Target: Minnesota Department of Natural Resources Commissioner, Tom Landwehr
Goal: Stop devastating sulfide mining
Polymet Mining Corp. hopes to build a sulfide mine near a pristine federal wilderness in northern Minnesota. The company claims the project will create many new jobs and provide an economic boost to the economically depressed Iron Range, but critics contend the project may cause long-term damage to the environment. Urge the Minnesota Department of Natural Resources to reject the permit enabling Polymet to proceed with the mine, which could be operating as soon as 2015.
Polymet first proposed the project several years ago, and now claims that copper-nickel (sulfide) mining will be safe. Yet the approach has caused widespread pollution in other places. Copper and nickel are metals embedded inside sulfur compounds; when extracted and exposed to water and air, sulfuric acid and sulfates are released into the environment. This results in ground – and surface – water contamination, devastating entire ecosystems.
In the past, similar mining projects have left behind contaminants that are impossible to remove. Polymet says it will treat the wastewater and provide emergency funds in case of problems. But if there isn’t enough money to take care of a problem, taxpayers will almost certainly be required to step in.
Environmental groups, such as Conservation Minnesota and Minnesota Center for Environmental Advocacy, contend that creating jobs isn’t worth the risk of long-term environmental damage. “To me, the biggest thing is this whole question about 500 years of pollution for 20 years of jobs,” Conservation Minnesota’s Paul Austin said, later adding, “The people of Minnesota really need to be part of a conversation and decide for themselves if that’s a good deal. And it doesn’t sound like one to me.”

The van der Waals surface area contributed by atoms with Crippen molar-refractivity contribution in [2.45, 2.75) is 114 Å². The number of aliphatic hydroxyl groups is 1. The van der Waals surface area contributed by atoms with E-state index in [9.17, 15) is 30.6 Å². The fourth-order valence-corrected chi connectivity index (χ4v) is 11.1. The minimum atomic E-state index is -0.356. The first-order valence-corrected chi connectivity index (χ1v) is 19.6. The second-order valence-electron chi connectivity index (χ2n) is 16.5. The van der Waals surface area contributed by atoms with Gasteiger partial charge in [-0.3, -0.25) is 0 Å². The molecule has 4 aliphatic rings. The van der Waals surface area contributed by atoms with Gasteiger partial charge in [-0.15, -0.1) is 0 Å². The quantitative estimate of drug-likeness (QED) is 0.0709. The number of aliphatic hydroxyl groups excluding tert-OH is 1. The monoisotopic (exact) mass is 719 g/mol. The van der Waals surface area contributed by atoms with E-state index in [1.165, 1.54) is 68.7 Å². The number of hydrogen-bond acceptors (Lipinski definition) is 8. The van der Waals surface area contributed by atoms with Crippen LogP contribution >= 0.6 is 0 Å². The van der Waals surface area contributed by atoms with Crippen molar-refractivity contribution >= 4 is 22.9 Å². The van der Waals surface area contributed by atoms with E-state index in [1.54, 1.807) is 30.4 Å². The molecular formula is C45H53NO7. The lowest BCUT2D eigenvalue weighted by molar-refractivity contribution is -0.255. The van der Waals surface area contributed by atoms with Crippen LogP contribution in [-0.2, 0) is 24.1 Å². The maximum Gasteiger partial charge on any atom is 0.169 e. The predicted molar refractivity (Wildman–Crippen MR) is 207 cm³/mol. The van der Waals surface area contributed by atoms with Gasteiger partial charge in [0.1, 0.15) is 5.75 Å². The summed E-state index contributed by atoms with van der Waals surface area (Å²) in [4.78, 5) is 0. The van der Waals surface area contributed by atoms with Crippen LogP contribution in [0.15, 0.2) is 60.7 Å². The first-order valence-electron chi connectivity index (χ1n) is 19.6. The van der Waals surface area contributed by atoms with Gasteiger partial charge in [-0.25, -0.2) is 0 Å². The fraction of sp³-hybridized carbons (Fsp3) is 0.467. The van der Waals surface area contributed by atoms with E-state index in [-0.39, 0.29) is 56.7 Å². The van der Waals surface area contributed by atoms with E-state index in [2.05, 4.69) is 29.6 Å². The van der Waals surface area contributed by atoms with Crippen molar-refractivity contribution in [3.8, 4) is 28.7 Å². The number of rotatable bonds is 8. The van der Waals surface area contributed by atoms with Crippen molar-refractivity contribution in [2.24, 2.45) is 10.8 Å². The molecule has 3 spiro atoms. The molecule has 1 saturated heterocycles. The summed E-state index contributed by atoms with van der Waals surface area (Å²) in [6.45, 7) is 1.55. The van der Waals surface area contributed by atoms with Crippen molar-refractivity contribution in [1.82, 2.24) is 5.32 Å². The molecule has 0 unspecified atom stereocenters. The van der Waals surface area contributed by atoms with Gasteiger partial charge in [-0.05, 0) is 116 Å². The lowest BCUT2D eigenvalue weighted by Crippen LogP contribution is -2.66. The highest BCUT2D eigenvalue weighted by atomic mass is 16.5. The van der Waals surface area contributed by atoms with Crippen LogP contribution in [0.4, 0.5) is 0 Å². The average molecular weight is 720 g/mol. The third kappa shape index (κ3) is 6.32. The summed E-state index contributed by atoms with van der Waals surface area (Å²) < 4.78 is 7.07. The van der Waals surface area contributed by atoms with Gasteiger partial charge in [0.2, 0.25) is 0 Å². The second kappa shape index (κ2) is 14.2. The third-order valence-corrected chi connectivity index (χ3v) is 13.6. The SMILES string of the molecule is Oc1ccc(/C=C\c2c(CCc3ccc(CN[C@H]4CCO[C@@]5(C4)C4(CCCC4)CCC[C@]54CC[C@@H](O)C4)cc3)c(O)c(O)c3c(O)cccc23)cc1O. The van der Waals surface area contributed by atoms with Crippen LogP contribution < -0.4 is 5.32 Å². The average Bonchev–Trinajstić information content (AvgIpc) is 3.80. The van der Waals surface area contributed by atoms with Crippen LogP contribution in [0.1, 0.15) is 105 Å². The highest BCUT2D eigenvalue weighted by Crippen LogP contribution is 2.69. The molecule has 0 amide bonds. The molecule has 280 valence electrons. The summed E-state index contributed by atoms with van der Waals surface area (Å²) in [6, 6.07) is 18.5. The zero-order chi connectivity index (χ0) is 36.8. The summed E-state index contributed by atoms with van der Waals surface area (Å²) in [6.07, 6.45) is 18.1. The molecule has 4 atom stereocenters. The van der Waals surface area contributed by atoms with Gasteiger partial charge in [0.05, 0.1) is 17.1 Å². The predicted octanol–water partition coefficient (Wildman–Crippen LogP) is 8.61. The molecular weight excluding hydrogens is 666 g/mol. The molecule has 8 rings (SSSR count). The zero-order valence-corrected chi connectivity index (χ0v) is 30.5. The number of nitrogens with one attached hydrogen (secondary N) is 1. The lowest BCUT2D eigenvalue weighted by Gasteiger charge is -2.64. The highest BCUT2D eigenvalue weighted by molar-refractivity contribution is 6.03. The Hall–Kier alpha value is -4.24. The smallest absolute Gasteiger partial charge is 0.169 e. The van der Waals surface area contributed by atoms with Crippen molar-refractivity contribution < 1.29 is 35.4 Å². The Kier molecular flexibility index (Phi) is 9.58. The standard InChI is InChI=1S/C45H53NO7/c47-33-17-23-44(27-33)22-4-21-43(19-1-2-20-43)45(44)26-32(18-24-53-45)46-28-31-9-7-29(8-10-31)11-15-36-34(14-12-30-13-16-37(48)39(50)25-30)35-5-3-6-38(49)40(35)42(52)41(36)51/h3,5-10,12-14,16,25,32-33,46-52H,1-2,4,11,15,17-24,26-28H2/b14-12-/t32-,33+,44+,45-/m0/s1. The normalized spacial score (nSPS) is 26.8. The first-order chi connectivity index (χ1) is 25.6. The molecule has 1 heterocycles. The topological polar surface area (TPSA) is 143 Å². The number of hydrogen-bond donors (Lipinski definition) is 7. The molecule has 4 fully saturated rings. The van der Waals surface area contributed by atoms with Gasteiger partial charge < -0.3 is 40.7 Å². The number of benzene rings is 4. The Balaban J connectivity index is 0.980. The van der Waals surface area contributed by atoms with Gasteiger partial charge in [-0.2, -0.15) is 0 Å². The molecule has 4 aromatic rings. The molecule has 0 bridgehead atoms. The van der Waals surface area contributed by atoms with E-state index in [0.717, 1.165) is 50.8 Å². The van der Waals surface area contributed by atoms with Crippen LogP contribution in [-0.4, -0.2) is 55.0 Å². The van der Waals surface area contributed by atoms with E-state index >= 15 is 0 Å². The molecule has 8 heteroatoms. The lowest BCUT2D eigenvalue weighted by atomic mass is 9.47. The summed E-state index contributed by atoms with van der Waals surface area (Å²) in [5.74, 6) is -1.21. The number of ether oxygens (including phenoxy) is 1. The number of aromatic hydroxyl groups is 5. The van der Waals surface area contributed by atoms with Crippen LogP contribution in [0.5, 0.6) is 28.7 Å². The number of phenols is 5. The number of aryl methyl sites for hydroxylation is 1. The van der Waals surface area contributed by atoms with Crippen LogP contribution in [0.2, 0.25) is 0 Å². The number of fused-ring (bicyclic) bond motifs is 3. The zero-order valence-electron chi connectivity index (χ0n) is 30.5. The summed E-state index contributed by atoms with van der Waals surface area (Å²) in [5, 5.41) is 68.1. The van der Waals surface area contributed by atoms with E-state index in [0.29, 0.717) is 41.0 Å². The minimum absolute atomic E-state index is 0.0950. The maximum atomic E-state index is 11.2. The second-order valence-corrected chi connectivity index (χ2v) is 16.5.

Others are concerned that if this mining project goes ahead, other mines will be built and cause further risk to the landscape. If approved, Polymet’s project would take place at the headwaters of streams that flow into the Boundary Waters Canoe Area Wilderness and Lake Superior. It would also directly infringe on three Important Bird Areas (IBAs). Belted Kingfishers and Common Loons are among those threatened by potential pipeline breakages and leaked pollutants.
The Department of Natural Resources can still reject the permit Polymet needs to build the project. If the project is approved, Minnesotans will face the prospect of contaminated landscapes and expensive treatment plans that will never restore the pristine north woods back to its original state.
Urge the Department of Natural Resources to reject this permit and refuse to allow copper-nickel mines to be built in Minnesota.
Dear Minnesota Department of Natural Resources Commissioner, Tom Landwehr,
Polymet Mining Corp. has requested a permit to construct a sulfide mine in Northern Minnesota that has the potential to permanently damage the ecosystem. This area is beloved for its natural beauty and precious wildlife, but sulfide mining is an expensive and hazardous practice that could destroy this beauty. In the past, no similar project has kept the land safe from broken pipelines, leaked pollutants, and the creation of excessive wastewater.
Already, the company has set aside billions to treat the wastewater it will inevitably generate. It also claims its job creation will compensate for the potential ruin of Minnesota’s valuable wilderness. But they cannot compensate for the damages that would be inflicted on this region should a copper-nickel mine release contaminants into the earth. I urge you to reject the permit that Polymet requires to build this mine, and I encourage you to oppose future mining projects that threaten the environment.
[Your Name Here]
Photo credit: Carol Stoker, NASA, via Wikimedia Commons